THE NEW YORK TIMES |
Dr. Dresselhaus used resonant magnetic fields and lasers to map out the electronic energy structure of carbon. She investigated the traits that emerge when carbon is interwoven with other materials: Stitch in some alkali metals, for example, and carbon can become a superconductor, in which an electric current meets virtually no resistance.
Dr. Dresselhaus was a pioneer in research on fullerenes, also called buckyballs: soccer-ball-shaped cages of carbon atoms that can be used as drug delivery devices, lubricants, filters and catalysts.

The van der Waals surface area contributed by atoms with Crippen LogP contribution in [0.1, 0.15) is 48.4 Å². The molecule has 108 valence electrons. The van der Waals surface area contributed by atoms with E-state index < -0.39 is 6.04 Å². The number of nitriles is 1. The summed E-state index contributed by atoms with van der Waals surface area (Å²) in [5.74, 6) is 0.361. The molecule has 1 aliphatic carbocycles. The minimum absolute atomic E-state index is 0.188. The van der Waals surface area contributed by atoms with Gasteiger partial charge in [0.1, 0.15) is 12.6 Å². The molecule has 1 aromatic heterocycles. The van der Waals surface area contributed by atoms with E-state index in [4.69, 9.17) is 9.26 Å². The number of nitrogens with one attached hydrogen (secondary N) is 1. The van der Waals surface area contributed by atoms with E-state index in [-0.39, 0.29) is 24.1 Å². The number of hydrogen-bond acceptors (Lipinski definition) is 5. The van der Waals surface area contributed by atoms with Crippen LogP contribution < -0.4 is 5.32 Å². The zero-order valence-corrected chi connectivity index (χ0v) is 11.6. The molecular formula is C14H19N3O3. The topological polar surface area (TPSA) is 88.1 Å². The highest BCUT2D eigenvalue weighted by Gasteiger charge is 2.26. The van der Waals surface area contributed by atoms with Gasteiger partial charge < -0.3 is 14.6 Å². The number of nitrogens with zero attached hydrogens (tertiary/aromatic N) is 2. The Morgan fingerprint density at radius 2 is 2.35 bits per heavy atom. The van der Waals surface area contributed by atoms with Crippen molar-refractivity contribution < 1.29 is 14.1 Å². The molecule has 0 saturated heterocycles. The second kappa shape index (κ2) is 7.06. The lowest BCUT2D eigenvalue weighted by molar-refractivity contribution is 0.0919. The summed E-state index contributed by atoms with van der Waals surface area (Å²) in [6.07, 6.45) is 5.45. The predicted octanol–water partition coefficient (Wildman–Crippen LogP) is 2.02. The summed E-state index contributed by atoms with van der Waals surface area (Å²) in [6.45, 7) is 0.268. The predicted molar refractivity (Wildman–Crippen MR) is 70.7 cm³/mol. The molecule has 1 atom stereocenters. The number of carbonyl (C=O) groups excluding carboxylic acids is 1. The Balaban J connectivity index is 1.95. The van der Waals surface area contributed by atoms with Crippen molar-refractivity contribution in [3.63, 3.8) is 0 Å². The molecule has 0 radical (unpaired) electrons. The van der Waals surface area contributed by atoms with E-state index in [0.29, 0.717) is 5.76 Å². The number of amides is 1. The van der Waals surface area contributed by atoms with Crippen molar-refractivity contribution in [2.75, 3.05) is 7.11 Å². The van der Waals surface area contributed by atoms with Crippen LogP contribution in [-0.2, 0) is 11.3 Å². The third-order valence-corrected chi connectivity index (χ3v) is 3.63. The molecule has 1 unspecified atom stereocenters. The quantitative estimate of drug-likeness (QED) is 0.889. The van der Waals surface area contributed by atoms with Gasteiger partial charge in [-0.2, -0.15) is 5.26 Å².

She conceived the idea of rolling a single-layer sheet of carbon atoms into a hollow tube, a notion eventually realized as the nanotube — a versatile structure with the strength of steel but just one ten-thousandth the width of a human hair.
She worked on carbon ribbons, semiconductors, nonplanar monolayers of molybdenum sulfide, and the scattering and vibrational effects of tiny particles introduced into ultrathin wires.